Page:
kingdom! "With" them will be "many from eastern parts and western
parts"! That would be many more than just Jehovah, Jesus and
144,000 resurrected humans. The December 1, 1986 Watchtower, page
9, relates some of the context of Jesus' words:
"`The sons of the kingdom . . .thrown into the darkness
outside' are natural Jews who do not accept the opportunity
offered first to them of being rulers with Christ. Abraham,
Isaac, and Jacob represent God's Kingdom arrangement. Thus
Jesus is relating how Gentiles will be welcomed to recline at
the heavenly table, as it were, `in the kingdom of the
heavens.'" (Emphasis ours; ellipsis in text)
The context of Matthew 8:11,12 (when a Gentile army officer
manifested his faith) makes it clear Jesus is referring to the
fact that many Gentiles would come into the Kingdom. Considering
that many Gentiles `from the East and from the West' would recline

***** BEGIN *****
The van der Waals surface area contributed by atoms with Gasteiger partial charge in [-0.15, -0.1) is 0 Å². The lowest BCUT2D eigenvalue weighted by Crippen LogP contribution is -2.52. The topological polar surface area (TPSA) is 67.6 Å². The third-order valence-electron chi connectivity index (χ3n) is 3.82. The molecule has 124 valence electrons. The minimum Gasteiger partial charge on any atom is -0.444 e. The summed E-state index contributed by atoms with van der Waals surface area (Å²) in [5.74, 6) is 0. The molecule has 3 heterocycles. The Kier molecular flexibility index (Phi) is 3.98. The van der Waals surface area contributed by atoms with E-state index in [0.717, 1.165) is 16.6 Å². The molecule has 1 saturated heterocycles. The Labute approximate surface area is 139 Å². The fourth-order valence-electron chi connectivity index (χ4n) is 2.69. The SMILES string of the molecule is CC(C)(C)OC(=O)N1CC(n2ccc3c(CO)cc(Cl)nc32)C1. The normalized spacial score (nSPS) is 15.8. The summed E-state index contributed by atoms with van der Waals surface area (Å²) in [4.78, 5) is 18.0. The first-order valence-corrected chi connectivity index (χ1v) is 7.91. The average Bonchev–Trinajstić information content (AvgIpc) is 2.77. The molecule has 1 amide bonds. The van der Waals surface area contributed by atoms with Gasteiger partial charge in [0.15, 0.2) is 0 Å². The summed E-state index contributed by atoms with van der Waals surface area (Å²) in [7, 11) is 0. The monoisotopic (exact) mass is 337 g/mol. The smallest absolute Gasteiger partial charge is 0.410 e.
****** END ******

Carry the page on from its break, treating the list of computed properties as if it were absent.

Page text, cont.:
with Abraham, Isaac, and Jacob' in the heavenly Kingdom makes
the Watchtower Society's interpretation improbable. Besides,
Jesus uses similar words in another sermon as recorded at Luke
13:28,29. There He speaks of "Abraham and Isaac and Jacob and
all the prophets" with people from the East, West, North and South
also reclining at the table in the Kingdom. If Abraham, Isaac, and
Jacob are figurative, who do "all the prophets" symbolize? Really,
can't we just accept Jesus' words at face value?
Hebrews 11:16 (speaking of Abraham, Isaac, and Jacob): "But
now they are reaching out for a better place, that is, one belonging
to heaven. Hence God is not ashamed of them, to be called upon as
their God, for he has made a city ready for them." (Compare Hebrews
12,000 & 144,000-LITERAL OR SYMBOLIC?
Revelation 7:4-8 speaks of 144,000 sealed from the 12 tribes of